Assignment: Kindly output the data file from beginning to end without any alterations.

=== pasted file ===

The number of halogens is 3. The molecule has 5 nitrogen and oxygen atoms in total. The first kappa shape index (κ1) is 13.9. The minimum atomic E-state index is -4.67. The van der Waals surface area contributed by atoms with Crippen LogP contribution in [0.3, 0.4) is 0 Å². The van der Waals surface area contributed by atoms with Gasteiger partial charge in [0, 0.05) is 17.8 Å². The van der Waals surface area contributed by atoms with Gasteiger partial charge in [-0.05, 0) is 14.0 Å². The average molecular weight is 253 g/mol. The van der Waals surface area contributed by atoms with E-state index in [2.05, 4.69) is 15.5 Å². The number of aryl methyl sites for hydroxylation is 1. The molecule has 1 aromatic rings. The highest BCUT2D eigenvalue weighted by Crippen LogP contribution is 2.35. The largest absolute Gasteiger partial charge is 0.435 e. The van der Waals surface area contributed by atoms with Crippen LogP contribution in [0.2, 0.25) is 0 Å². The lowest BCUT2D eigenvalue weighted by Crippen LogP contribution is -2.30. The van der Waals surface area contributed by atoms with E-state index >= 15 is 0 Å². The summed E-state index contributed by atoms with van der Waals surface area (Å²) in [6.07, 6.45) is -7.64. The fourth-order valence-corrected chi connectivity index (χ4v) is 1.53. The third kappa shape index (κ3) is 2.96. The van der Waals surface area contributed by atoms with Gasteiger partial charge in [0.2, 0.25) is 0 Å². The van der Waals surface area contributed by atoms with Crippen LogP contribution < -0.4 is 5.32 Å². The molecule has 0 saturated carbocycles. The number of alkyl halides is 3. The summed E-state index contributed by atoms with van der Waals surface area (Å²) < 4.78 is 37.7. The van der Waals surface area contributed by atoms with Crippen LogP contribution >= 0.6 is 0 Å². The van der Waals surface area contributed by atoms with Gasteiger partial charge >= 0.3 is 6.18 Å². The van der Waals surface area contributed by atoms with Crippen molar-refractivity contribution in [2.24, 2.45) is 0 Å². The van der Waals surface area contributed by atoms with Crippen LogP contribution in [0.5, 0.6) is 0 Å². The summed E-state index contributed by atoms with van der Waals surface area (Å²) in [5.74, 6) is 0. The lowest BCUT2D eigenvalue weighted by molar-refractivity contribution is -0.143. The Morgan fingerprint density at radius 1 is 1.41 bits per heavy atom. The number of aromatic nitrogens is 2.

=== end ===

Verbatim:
The number of halogens is 3. The molecule has 5 nitrogen and oxygen atoms in total. The first kappa shape index (κ1) is 13.9. The minimum atomic E-state index is -4.67. The van der Waals surface area contributed by atoms with Crippen LogP contribution in [0.3, 0.4) is 0 Å². The van der Waals surface area contributed by atoms with Gasteiger partial charge in [0, 0.05) is 17.8 Å². The van der Waals surface area contributed by atoms with Gasteiger partial charge in [-0.05, 0) is 14.0 Å². The average molecular weight is 253 g/mol. The van der Waals surface area contributed by atoms with E-state index in [2.05, 4.69) is 15.5 Å². The number of aryl methyl sites for hydroxylation is 1. The molecule has 1 aromatic rings. The highest BCUT2D eigenvalue weighted by Crippen LogP contribution is 2.35. The largest absolute Gasteiger partial charge is 0.435 e. The van der Waals surface area contributed by atoms with Crippen LogP contribution in [0.2, 0.25) is 0 Å². The lowest BCUT2D eigenvalue weighted by Crippen LogP contribution is -2.30. The van der Waals surface area contributed by atoms with E-state index >= 15 is 0 Å². The summed E-state index contributed by atoms with van der Waals surface area (Å²) in [6.07, 6.45) is -7.64. The fourth-order valence-corrected chi connectivity index (χ4v) is 1.53. The third kappa shape index (κ3) is 2.96. The van der Waals surface area contributed by atoms with Gasteiger partial charge in [0.2, 0.25) is 0 Å². The van der Waals surface area contributed by atoms with Crippen LogP contribution < -0.4 is 5.32 Å². The molecule has 0 saturated carbocycles. The number of alkyl halides is 3. The summed E-state index contributed by atoms with van der Waals surface area (Å²) < 4.78 is 37.7. The van der Waals surface area contributed by atoms with Crippen LogP contribution >= 0.6 is 0 Å². The van der Waals surface area contributed by atoms with Gasteiger partial charge >= 0.3 is 6.18 Å². The van der Waals surface area contributed by atoms with Crippen molar-refractivity contribution in [2.24, 2.45) is 0 Å². The van der Waals surface area contributed by atoms with Crippen LogP contribution in [0.5, 0.6) is 0 Å². The summed E-state index contributed by atoms with van der Waals surface area (Å²) in [5.74, 6) is 0. The lowest BCUT2D eigenvalue weighted by molar-refractivity contribution is -0.143. The Morgan fingerprint density at radius 1 is 1.41 bits per heavy atom. The number of aromatic nitrogens is 2.